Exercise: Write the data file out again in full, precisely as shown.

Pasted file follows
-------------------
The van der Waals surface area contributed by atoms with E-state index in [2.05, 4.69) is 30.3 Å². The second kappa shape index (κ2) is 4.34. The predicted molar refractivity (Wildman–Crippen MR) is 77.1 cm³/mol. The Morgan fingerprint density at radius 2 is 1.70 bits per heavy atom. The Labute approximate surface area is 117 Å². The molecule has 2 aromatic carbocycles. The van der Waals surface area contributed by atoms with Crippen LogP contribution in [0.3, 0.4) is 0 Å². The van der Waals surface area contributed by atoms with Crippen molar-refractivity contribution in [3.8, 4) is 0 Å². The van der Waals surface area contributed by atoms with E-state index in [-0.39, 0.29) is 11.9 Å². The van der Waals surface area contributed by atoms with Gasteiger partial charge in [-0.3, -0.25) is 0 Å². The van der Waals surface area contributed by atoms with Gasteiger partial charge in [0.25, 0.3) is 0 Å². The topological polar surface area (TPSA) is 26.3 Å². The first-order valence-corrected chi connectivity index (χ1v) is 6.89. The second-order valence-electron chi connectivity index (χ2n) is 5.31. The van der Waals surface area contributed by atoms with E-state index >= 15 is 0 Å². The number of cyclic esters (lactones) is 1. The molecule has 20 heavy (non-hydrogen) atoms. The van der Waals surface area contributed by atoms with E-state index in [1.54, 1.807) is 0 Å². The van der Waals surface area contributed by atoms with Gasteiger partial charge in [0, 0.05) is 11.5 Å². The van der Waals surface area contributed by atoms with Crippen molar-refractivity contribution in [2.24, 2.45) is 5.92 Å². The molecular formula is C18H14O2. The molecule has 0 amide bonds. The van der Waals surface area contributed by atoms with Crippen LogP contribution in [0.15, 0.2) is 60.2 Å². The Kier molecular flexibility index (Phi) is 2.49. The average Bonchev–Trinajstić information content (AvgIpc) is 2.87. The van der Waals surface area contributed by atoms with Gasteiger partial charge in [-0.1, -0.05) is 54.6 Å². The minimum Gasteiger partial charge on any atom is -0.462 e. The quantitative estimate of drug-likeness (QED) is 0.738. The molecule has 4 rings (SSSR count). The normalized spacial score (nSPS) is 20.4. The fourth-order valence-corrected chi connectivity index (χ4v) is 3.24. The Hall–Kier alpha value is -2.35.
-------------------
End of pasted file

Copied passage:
The van der Waals surface area contributed by atoms with E-state index in [2.05, 4.69) is 30.3 Å². The second kappa shape index (κ2) is 4.34. The predicted molar refractivity (Wildman–Crippen MR) is 77.1 cm³/mol. The Morgan fingerprint density at radius 2 is 1.70 bits per heavy atom. The Labute approximate surface area is 117 Å². The molecule has 2 aromatic carbocycles. The van der Waals surface area contributed by atoms with Crippen LogP contribution in [0.3, 0.4) is 0 Å². The van der Waals surface area contributed by atoms with Crippen molar-refractivity contribution in [3.8, 4) is 0 Å². The van der Waals surface area contributed by atoms with E-state index in [-0.39, 0.29) is 11.9 Å². The van der Waals surface area contributed by atoms with Gasteiger partial charge in [-0.3, -0.25) is 0 Å². The van der Waals surface area contributed by atoms with Gasteiger partial charge in [0.25, 0.3) is 0 Å². The topological polar surface area (TPSA) is 26.3 Å². The first-order valence-corrected chi connectivity index (χ1v) is 6.89. The second-order valence-electron chi connectivity index (χ2n) is 5.31. The van der Waals surface area contributed by atoms with E-state index >= 15 is 0 Å². The number of cyclic esters (lactones) is 1. The molecule has 20 heavy (non-hydrogen) atoms. The van der Waals surface area contributed by atoms with E-state index in [1.54, 1.807) is 0 Å². The van der Waals surface area contributed by atoms with Gasteiger partial charge in [0, 0.05) is 11.5 Å². The van der Waals surface area contributed by atoms with Crippen molar-refractivity contribution in [2.24, 2.45) is 5.92 Å². The molecular formula is C18H14O2. The molecule has 0 amide bonds. The van der Waals surface area contributed by atoms with Crippen LogP contribution in [0.15, 0.2) is 60.2 Å². The Kier molecular flexibility index (Phi) is 2.49. The average Bonchev–Trinajstić information content (AvgIpc) is 2.87. The van der Waals surface area contributed by atoms with Gasteiger partial charge in [-0.1, -0.05) is 54.6 Å². The minimum Gasteiger partial charge on any atom is -0.462 e. The quantitative estimate of drug-likeness (QED) is 0.738. The molecule has 4 rings (SSSR count). The normalized spacial score (nSPS) is 20.4. The fourth-order valence-corrected chi connectivity index (χ4v) is 3.24. The Hall–Kier alpha value is -2.35.